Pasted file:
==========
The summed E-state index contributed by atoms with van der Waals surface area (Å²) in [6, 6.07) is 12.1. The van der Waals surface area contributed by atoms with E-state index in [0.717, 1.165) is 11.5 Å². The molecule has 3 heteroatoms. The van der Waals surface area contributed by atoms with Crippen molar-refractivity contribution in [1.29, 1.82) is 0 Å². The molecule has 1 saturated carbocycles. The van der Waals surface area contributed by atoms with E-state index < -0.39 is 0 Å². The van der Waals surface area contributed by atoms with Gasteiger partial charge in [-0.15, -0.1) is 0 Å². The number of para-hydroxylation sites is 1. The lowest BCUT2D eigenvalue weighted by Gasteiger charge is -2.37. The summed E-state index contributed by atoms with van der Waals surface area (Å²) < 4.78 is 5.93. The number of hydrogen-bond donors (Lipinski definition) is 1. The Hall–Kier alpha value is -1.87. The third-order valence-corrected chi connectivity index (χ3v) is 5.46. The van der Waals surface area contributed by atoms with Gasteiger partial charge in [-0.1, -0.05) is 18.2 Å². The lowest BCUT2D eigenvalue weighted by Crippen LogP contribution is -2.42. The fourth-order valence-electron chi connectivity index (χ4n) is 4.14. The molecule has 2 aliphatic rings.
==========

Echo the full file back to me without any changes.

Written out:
The summed E-state index contributed by atoms with van der Waals surface area (Å²) in [6, 6.07) is 12.1. The van der Waals surface area contributed by atoms with E-state index in [0.717, 1.165) is 11.5 Å². The molecule has 3 heteroatoms. The van der Waals surface area contributed by atoms with Crippen molar-refractivity contribution in [1.29, 1.82) is 0 Å². The molecule has 1 saturated carbocycles. The van der Waals surface area contributed by atoms with E-state index < -0.39 is 0 Å². The van der Waals surface area contributed by atoms with Gasteiger partial charge in [-0.15, -0.1) is 0 Å². The number of para-hydroxylation sites is 1. The lowest BCUT2D eigenvalue weighted by Gasteiger charge is -2.37. The summed E-state index contributed by atoms with van der Waals surface area (Å²) < 4.78 is 5.93. The number of hydrogen-bond donors (Lipinski definition) is 1. The Hall–Kier alpha value is -1.87. The third-order valence-corrected chi connectivity index (χ3v) is 5.46. The van der Waals surface area contributed by atoms with Gasteiger partial charge in [-0.1, -0.05) is 18.2 Å². The lowest BCUT2D eigenvalue weighted by Crippen LogP contribution is -2.42. The fourth-order valence-electron chi connectivity index (χ4n) is 4.14. The molecule has 2 aliphatic rings.